# The meaning of the "weight" of a point or line

Hi everybody. I want to say how much I have enjoyed the SIGGRAPH & GAME talks, as a Geometric Algebra lurker for 20 years, and how useful the forum seems to be for hacking through the thicket of GA. Because, like nature itself, however elegant the underpinnings, it is a jungle. Your lengthy discussion with Eric Lengyal on PGA foundations cleared up many issues for me. Thank you so much.

My first question to you is about the “weight” of a point/line/plane, since in projective geometry all scalar multiples of a point are considered equivalent. My experience in GA is that something like a weight which is lying around like a spare wheel really means something and has perhaps several applications. I have seen a few views expressed on the weight, but nothing very definite, certainly nothing general.

If possible I’d like to collect some opinions here.

There is the notion of associating a mass to a point (due to Franz Moebius in 1827). There is also the comment (in p.38, p.275 of Dorst, Fontijne & Mann) that the weight can represent the “strength of intersection” in the sense that almost parallel intersections are weaker. Another possibility is that it could be used to compute the relative probability of a point in some machine learning or statistical mechanics application of PGA. In all these 3 cases, the sense of “density” seems implicit.

Any ideas, expertise or pointers are most welcome.

I completely agree that weight is underutilized. It can be carried consistently within GA, and even if you only use its sign, you already gain extra descriptive power.

All uses you sketched should be possible and useful, and should be developed. For PGA, you find an initial attempt in the PGA4CS writeup. I am writing a piece about Newtonian mechanics by PGA (inspired of course by Gunn) that uses the weight as mass. And indeed, relative importance of data in linear operators is naturally done by weighting them.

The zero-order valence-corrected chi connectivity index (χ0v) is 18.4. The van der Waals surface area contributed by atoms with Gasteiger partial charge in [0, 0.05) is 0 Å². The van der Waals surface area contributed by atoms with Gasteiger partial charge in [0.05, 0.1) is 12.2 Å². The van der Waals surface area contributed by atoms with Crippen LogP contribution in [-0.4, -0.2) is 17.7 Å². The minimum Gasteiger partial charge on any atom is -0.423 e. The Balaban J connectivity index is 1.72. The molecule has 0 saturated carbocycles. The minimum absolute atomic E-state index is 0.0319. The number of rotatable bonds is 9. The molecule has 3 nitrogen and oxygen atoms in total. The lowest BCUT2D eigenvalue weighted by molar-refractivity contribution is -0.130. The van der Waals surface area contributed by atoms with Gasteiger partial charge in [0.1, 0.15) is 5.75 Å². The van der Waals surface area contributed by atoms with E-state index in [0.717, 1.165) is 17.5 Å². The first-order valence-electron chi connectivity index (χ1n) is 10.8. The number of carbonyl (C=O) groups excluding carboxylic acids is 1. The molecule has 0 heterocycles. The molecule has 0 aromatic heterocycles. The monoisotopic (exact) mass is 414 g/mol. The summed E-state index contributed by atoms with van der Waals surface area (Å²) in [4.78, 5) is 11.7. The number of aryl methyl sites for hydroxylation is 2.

In PGA, the neglect of the sign is a sin; it happened in projective geometry by homogeneous coordinates as well, even though it can tell you whether a point ends up in front or behind the camera. We need the signs, and would be hacking them in. Let us treat them structurally.

Leo

1 Like

PGA has two sides: a projective one and a metric one. The projective world involves the incidence relationships; the metric one the measurements of distances, angles, areas, volumes, etc. Each of these worlds has a different relationship to the weight of its elements.

Consider the simple example of the joining line of two euclidean points \bf{A} \vee \bf{B}. If you’re only interested in that line as a geometric entity and not the relationship of \bf{A} and \bf{B} then you can safely ignore the weights, both in the arguments and in the result. Multiplication by non-zero scalars doesn’t change the identity of that line (ignoring issues of orientation, which depend on the underlying metric).